January 3, 1990 |
Redoubt Volcano began erupting again Tuesday evening, sending an ash plume as high as 45,000 feet into the air and presumably destroying a lava dome it had been building for several days. "It's erupting," said Robert McGimsey of the Alaska Volcano Observatory. "It's a big one." Monitoring equipment on the volcano and elsewhere indicated a strong eruption, said David Stone, a geophysicist with the volcano observatory.
December 21, 1989 |
Redoubt Volcano took a breather from its explosive eruptions, prompting a mad rush by airlines to get stranded holiday travelers to their destinations, but the still-trembling mountain forced the evacuation and shutdown of an oil facility. The Drift River oil storage site, which handles crude oil production from Cook Inlet and pumps oil onto tankers bound for the West Coast, was shut down.
December 20, 1989 |
Redoubt Volcano erupted more vigorously Tuesday than it has since it first exploded to life, and intense heat from the exploding mountain was melting nearby glaciers, the Alaska Volcano Observatory reported. Airlines, virtually grounded by volcanic ash clouds, were taking the unusual step of telling many travelers to stay put for the holidays, or at least until the volcano calms down and flying returns to normal. But the U.S. Postal Service found a way to get mail in and out of Alaska.
December 18, 1989 |
Redoubt Volcano continued to spew ash and steam over much of south-central Alaska, and one family was evacuated Sunday from a lodge in the shadow of the mountain. The 10,197-foot volcano 110 miles southwest of Anchorage, which exploded Thursday, erupted with greater force Sunday afternoon, the U.S Geological Survey said. An airline pilot spotted the ash plume at 27,000 feet, drifting northeastward toward Alaska's most populous area.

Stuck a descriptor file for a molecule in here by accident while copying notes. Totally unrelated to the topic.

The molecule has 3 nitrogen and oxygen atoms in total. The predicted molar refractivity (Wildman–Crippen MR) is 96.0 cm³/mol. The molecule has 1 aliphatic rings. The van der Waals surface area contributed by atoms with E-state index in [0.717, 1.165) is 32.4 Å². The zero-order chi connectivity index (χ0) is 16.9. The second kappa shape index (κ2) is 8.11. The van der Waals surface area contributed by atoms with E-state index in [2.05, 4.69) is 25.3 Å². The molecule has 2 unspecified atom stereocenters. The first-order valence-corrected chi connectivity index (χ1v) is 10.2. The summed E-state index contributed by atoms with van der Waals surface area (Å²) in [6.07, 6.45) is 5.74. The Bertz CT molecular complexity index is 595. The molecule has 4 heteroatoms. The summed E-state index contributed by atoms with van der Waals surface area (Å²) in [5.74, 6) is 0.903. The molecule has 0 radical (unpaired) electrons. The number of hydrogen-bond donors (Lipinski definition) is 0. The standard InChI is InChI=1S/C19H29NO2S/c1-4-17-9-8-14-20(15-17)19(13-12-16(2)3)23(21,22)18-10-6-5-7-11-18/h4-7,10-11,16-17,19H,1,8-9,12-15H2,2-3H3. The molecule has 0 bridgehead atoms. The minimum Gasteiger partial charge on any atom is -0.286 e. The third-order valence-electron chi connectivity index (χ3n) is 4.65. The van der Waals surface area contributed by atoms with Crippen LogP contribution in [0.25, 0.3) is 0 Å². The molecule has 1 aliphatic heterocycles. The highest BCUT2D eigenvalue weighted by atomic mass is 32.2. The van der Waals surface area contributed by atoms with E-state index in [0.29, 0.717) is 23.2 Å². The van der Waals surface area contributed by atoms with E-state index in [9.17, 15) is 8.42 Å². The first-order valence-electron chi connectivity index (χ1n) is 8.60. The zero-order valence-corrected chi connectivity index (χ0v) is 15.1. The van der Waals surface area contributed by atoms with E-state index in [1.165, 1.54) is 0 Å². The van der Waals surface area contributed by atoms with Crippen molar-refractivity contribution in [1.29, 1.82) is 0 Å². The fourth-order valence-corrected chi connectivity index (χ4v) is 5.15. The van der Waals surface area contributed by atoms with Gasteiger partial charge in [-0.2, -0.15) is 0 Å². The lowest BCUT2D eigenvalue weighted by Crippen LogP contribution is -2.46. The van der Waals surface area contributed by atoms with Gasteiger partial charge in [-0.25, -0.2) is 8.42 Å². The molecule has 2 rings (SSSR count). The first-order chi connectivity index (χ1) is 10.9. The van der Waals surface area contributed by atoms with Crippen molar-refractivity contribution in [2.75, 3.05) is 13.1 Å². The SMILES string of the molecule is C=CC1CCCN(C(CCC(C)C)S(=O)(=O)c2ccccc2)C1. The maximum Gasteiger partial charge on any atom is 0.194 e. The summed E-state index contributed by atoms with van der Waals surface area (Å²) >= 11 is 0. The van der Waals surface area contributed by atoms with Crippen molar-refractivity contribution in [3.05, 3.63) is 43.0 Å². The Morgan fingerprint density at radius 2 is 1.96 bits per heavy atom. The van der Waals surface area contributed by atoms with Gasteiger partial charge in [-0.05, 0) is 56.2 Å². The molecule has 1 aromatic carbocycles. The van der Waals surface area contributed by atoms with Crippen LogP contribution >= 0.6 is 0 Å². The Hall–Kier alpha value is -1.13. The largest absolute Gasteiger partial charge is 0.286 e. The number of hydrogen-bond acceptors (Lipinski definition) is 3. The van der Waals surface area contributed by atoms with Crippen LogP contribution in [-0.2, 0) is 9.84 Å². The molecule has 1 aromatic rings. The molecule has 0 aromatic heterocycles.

December 17, 1989 |
Redoubt Volcano continued to belch ash Saturday, grounding flights for thousands of Christmas vacation travelers and triggering power failures, authorities said. A shift in the wind dropped ash onto Anchorage for the first time since the volcano burst to life Thursday, and authorities warned people with lung ailments to stay indoors. Police in Soldotna and Anchorage advised leaving cars parked to limit the chance of engine damage.
December 16, 1989 |
A Boeing 747 passenger jet made a safe emergency landing here Friday after it flew through volcanic ash and temporarily lost power to all four engines, the Federal Aviation Administration said. No injuries were reported. The engine problems were reported immediately after KLM Royal Dutch Airlines Flight 867 passed through ash from Redoubt volcano, which erupted Thursday and Friday. The volcano is 115 miles southwest of Anchorage.
December 15, 1989 |
A volcano that had been dormant for 23 years rumbled to life on Thursday, sending a black cloud of ash and steam 7 miles into the air. The billowing cloud from the 10,197-foot Redoubt volcano, 110 miles southwest of here, passed over Anchorage but dusted several smaller communities to the north with gray, gritty soot. "It was like a real fine sleet," said Doug Breza, a service station employee in the town of Wasilla, 50 miles north of Anchorage. "All the cars are sort of coated with dust."
March 20, 1987 |
A remote volcano in the Aleutian Islands has erupted for the first time in 13 years, spewing ash 2 1/2 miles high but posing no immediate threat to a nearby village, the U.S. Geological Survey said Thursday. Korovin volcano, about 1,100 miles southwest of Anchorage, is 12 miles from the tiny village of Atka.